Tuesday, February 19, 2008

Young Singers

I like music. To me it's fun to discover young, talented musicians before the rest of the world does (if the world ever does). It doesn't really matter I guess but it's kind of analogous to finding a really cool local food purveyor, just adds to the experience. Anyway, some friends of mine and I headed down to the Blind Pig last Monday to see local up and coming Alex Winston and somewhat further along Kate Voegele. Alex is 19 year old singer/songwriter/guitarist from the metro Detroit who fronts an excellent band (that includes the 40 Oz. Sound guys and the former Electric Six bassist "John R. Dequindre" (always liked that stage name)). I've been intrigued since last year when I found her online and bought her EP off of her website. The CD arrived in the mail and I was charmed to find it in a hand addressed envelope. At the end of December some of us caught her semi-acoustic show in Ferndale. When we arrived it was pretty empty and Alex was just standing by the door inviting people to stick around for the show. We told her we were actually there for the show and then proceeded to ask her for food recommendations. I guess one of the reasons I like regional music as well is that you can pretty much interact with the musicians on a regular person level. My best wishes to all of the local musicians I've met, I want them to do well and sell records, but I also hope they are able to maintain their sanity as bigger record labels discover them.

Anyway, last Monday 2/11 was a pretty good concert. I never been a big fan of the sound at the Blind Pig. I don't know what it is exactly, perhaps a combination of things, but the sound is not the greatest and everyone knows it. But a good show nonetheless. Definitely like a couple of the newer tunes Alex and her band have been working on. And my friend Nicole is so right to describe Alex Winston's music as the kind "girls love to sing aloud while driving in their cars"... although I think everyone loves to sing it probably, perhaps only girls admit to it. One highlight of the evening was Nicole actually provided a flexible bandage (to not use the brand name) to the lead guitarist of the Whitest Light who had somehow cut himself and was bleeding all over a rather nice guitar. He later announced that "this beautiful young lady up front can help you with all of your first aid needs." So great sets by Alex Winston, Whitest Light (we weren't really in the mood for a third band but they are pretty tight nonetheless), and Kate Voegele. Kate, who was the elder female lead of the night at 20 years of age, hails from the Cleveland area I guess and has a great voice - she came through Ann Arbor last summer during the Art Fair. As some friends and I discussed, something about her voice suggests that she could turn country in a heartbeat and probably sell a gazillion more records but she seems to be into the rock which is fine by me.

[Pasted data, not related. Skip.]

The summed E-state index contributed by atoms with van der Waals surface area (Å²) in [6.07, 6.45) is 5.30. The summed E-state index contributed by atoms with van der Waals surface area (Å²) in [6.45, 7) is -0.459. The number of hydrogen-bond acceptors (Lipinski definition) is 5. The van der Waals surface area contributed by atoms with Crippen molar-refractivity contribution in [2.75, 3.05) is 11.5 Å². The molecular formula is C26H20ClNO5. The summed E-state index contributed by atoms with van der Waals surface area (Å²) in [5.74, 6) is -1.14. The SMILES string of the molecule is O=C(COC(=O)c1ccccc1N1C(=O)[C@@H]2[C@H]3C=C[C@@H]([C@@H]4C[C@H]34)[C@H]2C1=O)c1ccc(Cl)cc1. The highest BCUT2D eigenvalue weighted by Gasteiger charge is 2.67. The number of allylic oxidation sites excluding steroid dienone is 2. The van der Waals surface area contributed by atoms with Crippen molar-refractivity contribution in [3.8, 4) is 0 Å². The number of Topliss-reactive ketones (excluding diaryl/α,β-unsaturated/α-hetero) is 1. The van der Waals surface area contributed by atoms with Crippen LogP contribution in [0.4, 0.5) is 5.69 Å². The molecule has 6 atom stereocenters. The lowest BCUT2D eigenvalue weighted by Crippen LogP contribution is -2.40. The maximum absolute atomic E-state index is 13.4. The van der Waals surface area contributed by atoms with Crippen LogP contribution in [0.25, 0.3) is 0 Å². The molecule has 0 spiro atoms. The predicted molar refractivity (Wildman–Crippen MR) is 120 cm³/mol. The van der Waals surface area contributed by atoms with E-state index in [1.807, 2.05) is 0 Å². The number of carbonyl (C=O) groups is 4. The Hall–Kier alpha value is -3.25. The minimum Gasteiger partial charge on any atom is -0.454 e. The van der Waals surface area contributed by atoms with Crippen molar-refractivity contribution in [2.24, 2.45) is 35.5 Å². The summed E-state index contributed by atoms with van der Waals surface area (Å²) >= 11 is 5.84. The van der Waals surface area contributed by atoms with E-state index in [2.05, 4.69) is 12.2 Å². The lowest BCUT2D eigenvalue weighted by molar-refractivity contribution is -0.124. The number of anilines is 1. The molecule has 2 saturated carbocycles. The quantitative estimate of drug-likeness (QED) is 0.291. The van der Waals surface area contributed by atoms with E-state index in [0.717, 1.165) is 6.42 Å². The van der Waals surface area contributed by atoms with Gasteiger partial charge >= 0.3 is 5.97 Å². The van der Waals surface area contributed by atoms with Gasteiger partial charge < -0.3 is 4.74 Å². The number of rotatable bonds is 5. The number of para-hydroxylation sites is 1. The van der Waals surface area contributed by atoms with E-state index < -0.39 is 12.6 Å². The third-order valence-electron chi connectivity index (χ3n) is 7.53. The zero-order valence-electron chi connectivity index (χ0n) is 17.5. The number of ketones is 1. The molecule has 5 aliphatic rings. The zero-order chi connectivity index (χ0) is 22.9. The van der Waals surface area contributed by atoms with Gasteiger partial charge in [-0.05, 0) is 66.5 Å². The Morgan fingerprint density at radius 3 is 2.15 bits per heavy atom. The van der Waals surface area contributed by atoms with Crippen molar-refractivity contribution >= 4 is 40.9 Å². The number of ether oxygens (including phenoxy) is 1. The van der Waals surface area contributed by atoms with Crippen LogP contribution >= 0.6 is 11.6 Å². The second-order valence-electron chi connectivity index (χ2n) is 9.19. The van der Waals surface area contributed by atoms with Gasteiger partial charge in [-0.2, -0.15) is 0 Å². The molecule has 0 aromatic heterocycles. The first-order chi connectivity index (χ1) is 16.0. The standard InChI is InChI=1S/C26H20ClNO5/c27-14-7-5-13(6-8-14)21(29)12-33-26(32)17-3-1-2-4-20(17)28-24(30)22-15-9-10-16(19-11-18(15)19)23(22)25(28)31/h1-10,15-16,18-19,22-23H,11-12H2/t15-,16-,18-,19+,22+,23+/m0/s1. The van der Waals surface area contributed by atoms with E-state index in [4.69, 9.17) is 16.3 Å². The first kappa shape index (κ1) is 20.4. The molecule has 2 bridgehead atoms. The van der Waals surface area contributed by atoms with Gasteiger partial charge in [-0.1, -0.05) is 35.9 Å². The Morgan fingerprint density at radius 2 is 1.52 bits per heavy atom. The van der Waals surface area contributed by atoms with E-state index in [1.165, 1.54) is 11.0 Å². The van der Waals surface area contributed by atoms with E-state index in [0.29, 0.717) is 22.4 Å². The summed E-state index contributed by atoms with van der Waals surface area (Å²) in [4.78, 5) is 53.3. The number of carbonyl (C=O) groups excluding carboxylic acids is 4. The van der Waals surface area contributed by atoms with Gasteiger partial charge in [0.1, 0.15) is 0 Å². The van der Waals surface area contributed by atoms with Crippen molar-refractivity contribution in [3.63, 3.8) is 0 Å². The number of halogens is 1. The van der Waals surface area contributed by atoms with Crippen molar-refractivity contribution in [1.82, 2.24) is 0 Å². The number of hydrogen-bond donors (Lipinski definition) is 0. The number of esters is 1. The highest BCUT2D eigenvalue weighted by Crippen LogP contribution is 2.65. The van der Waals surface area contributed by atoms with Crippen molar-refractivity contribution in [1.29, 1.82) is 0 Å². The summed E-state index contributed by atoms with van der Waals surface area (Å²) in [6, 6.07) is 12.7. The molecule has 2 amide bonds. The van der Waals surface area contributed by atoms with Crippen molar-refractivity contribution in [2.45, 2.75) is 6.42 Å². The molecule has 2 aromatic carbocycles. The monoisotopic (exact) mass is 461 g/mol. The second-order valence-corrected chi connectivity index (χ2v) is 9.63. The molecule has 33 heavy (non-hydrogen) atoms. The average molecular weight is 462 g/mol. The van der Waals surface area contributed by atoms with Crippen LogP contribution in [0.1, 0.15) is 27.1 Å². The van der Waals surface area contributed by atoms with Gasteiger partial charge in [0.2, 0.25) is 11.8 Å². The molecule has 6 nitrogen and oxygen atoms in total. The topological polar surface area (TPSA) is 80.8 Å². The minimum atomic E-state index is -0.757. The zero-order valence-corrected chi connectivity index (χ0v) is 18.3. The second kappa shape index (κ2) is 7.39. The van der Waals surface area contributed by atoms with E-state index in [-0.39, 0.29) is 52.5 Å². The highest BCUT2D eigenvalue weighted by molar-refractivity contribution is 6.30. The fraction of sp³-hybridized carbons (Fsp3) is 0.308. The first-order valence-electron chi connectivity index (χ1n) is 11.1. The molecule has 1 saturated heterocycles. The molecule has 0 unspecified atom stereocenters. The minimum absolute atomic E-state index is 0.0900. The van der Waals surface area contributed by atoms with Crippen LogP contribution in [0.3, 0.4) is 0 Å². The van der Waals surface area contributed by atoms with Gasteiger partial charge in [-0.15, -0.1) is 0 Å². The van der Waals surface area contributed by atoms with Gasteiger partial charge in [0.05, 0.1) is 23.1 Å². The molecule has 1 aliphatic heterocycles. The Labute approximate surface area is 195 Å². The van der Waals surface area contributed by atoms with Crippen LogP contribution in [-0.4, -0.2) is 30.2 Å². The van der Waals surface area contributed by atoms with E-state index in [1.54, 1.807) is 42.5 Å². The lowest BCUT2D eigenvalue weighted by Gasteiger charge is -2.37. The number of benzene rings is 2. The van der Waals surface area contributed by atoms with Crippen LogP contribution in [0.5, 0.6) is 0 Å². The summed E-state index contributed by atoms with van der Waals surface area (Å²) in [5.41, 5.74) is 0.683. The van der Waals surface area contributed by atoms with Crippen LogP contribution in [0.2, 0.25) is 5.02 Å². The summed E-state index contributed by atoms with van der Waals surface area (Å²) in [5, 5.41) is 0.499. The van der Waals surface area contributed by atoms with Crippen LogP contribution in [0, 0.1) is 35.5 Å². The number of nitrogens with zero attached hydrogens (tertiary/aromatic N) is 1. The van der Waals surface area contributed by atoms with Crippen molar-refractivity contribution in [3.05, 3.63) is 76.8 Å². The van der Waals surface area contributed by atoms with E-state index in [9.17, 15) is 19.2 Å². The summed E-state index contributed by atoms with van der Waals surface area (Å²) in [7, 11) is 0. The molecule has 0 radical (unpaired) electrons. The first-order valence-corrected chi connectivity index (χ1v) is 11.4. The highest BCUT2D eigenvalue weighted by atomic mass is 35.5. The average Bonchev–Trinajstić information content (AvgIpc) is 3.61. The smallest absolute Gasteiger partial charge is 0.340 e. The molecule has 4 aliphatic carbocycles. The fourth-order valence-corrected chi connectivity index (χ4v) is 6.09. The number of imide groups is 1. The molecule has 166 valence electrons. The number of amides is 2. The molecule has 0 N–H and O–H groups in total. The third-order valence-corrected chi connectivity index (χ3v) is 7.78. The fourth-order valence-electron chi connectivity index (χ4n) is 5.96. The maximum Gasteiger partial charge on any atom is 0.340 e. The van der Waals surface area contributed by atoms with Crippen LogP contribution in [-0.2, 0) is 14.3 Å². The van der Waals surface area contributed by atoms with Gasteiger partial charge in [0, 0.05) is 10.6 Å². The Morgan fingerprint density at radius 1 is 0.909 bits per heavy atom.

You can see Alex for yourself 3/16 in Detroit when they open for Blind Melon or 3/27 again in Ann Arbor when they open for Electric Six.

1/2008 Radio Interview Now Online

Well it took a little longer than I thought but mp3s from when I was a guest on Ann Arbor Lifestyles are now online. This aired 1/12/2008 but I blogged about it after it was taped 1/7/2008.

Part 1 - we largely discuss my day job at UofM and my interest in sustainability.
Part 2 - we start to get into my motivation for the hoophouse and four season farming.
Part 3 - we continue hoophouse discussions as well as ideas for anyone to try.


Last Wednesday I attended another event also at the AADL multi-purpose room titled From Ewe to You. They also recorded that one so it will eventually be posted at the library's video on demand list as well. It was a neat discussion from 2 farmers that raise various breeds of sheep in the area and a third panelist who spins from various fiber. I've always been excited about the idea of having livestock and particularly generating products from the fiber from the livestock. Plus, it's nice to have the connection to the history of sheep and spinning that Washtenaw County has. I knew that we were the biggest sheep county in the state. I didn't know that we use to be the second biggest sheep county in the nation back about 1900. Apparently, Washtenaw County being at a key juncture point for trains west was a big staging area for livestock heading out on trains and then people decided to just go ahead and raise the sheep (whether to keep or ship) right here in the county since it has rolling hills, a good river, and green pastures.

Anyway, I don't have the time for livestock currently but it is very exciting to see people continuing the historical traditions of our area. There is even a group that meets once a month regarding all things spinning... they are appropriately named The Spinner's Flock. Some of you might want to check them or some of their sales (I think they just had one) out. According to their website and literature:
We are a group of enthusiastic, friendly and welcoming individualists who practice and promote the art and craft of handspinning, while spreading the word on the wonders of Michigan grown fibers. In addition to those who raise the various breeds of sheep, membership now also includes those who raise angora goats (mohair), llama, alpaca, and angora rabits.